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Ndungu

Ndungu, or Ndung’u, is a surname of Kenyan origin that may refer to:

Njoki Susanna Ndung’u (born 1965), Kenyan lawyer and associate justice of the Supreme Court of Kenya
Njuguna Ndung’u (born 1960), Kenyan economist and Governor of the Central Bank of Kenya
Samuel Ndungu (born 1988), Kenyan long-distance runner based in Japan
Thumbi Ndung’u, Kenyan medic and AIDS researcher

See also[edit]

Ndungu Land Commission, public investigation into land use in Kenya

This page or section lists people with the surname Ndungu. If an internal link intending to refer to a specific person led you to this page, you may wish to change that link by adding the person’s given name(s) to the link.

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Bartolomeo Beccari

Jacopo Bartolomeo Beccari

Born
(1682-07-25)25 July 1682
Bologna, Papal States

Died
18 January 1766(1766-01-18) (aged 83)
Bologna, Papal States

Nationality
Bolognese

Occupation
Chemist

Known for
Discovery of gluten in wheat flour

Jacopo Bartolomeo Beccari (25 July 1682 – 18 January 1766) was an Italian chemist, one of the leading scientists in Bologna in the first half of the eighteenth century. He is mainly known as the discoverer of the gluten in wheat flour.
Life[edit]
Jacopo Bartolomeo Beccari was born in Bologna on 25 July 1682. In 1737 he was the first to give courses in chemistry at an Italian university. He carried out important research on the phosphorescence of bodies, and studied the measurement of the intensity of the light emitted[1] (De rebus aliisque adamant in phosphorum numerum referendis, 1745). He also studied the action of light on silver salts (De vi, quam ipsa per se lux habet, non colores modo, sed etiam texturam rerum, salvis interdum coloribus, immutandi, 1757). From his comments on foraminifera he is considered as one of the pioneers of microbiology.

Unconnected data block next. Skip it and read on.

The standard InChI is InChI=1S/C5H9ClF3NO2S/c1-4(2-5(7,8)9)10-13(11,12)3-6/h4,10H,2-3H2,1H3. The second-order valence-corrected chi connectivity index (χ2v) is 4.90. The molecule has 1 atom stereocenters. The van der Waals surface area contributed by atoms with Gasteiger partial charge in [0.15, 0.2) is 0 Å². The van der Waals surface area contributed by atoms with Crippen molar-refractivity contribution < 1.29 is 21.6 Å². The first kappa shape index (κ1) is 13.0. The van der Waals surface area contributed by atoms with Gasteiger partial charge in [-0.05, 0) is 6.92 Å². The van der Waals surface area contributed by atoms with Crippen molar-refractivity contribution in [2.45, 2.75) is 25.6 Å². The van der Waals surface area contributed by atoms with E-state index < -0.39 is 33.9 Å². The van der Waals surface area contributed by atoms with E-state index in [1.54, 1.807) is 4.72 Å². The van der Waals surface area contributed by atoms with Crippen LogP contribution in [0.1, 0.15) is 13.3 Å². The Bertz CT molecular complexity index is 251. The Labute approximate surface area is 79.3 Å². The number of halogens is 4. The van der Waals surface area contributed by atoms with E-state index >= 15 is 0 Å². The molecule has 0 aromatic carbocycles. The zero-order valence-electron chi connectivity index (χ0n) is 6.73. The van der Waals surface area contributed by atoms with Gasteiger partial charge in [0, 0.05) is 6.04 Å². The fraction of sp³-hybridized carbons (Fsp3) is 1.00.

Working at the Academy of Sciences of Bologna Institute, Beccari looked for ways to make populations resistant to famine through a new type of emergency diet.[2]
Beccari died in Bologna on 18 January 1766.
References[edit]
Citations

^ Beccari, Bartolomeo (1744). De quamplurimis phosphoris nunc primum detectis commentarius. Bologna, Italy: Ex typographia Laelii a Vulpe. 
^ Storia Accademia delle Scienze dell’istituto.

Sources

“Storia Accademia delle Scienze dell’istituto di Bologna”. Ministero per i Beni e le Attività Culturali. Retrieved 2013-01-15. 

Authority control

WorldCat Identities
VIAF: 34724361
LCCN: n2007184156
ISNI: 0000 0001 1385 349X
GND: 117579483
SUDOC: 176781390
BNF: cb148529948 (data)
ICCU: IT\ICCU\SBLV\042577

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Dante da Maiano

Dante da Maiano was a late thirteenth-century poet who composed mainly sonnets in Italian and Occitan. He was an older contemporary of Dante Alighieri and active in Florence.